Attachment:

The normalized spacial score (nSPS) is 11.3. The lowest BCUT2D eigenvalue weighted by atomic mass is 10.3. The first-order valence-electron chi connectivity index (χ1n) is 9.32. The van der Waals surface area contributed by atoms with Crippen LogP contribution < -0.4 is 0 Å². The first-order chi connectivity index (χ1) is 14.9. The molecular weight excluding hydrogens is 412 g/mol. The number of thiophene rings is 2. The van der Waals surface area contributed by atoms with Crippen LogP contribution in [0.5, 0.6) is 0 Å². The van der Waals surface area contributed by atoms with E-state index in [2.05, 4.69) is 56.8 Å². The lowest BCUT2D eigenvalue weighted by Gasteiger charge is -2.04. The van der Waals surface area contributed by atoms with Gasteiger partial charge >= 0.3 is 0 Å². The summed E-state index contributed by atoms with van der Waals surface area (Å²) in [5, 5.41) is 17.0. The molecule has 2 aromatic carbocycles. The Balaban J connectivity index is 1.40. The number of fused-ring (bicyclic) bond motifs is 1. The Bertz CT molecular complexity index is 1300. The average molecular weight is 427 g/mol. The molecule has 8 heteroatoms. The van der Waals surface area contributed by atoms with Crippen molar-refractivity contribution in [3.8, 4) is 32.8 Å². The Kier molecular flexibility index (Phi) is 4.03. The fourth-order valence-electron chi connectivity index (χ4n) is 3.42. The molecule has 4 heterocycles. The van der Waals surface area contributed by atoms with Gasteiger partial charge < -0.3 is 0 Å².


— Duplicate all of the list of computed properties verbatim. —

The normalized spacial score (nSPS) is 11.3. The lowest BCUT2D eigenvalue weighted by atomic mass is 10.3. The first-order valence-electron chi connectivity index (χ1n) is 9.32. The van der Waals surface area contributed by atoms with Crippen LogP contribution < -0.4 is 0 Å². The first-order chi connectivity index (χ1) is 14.9. The molecular weight excluding hydrogens is 412 g/mol. The number of thiophene rings is 2. The van der Waals surface area contributed by atoms with Crippen LogP contribution in [0.5, 0.6) is 0 Å². The van der Waals surface area contributed by atoms with E-state index in [2.05, 4.69) is 56.8 Å². The lowest BCUT2D eigenvalue weighted by Gasteiger charge is -2.04. The van der Waals surface area contributed by atoms with Gasteiger partial charge >= 0.3 is 0 Å². The summed E-state index contributed by atoms with van der Waals surface area (Å²) in [5, 5.41) is 17.0. The molecule has 2 aromatic carbocycles. The Balaban J connectivity index is 1.40. The number of fused-ring (bicyclic) bond motifs is 1. The Bertz CT molecular complexity index is 1300. The average molecular weight is 427 g/mol. The molecule has 8 heteroatoms. The van der Waals surface area contributed by atoms with Crippen molar-refractivity contribution in [3.8, 4) is 32.8 Å². The Kier molecular flexibility index (Phi) is 4.03. The fourth-order valence-electron chi connectivity index (χ4n) is 3.42. The molecule has 4 heterocycles. The van der Waals surface area contributed by atoms with Gasteiger partial charge < -0.3 is 0 Å².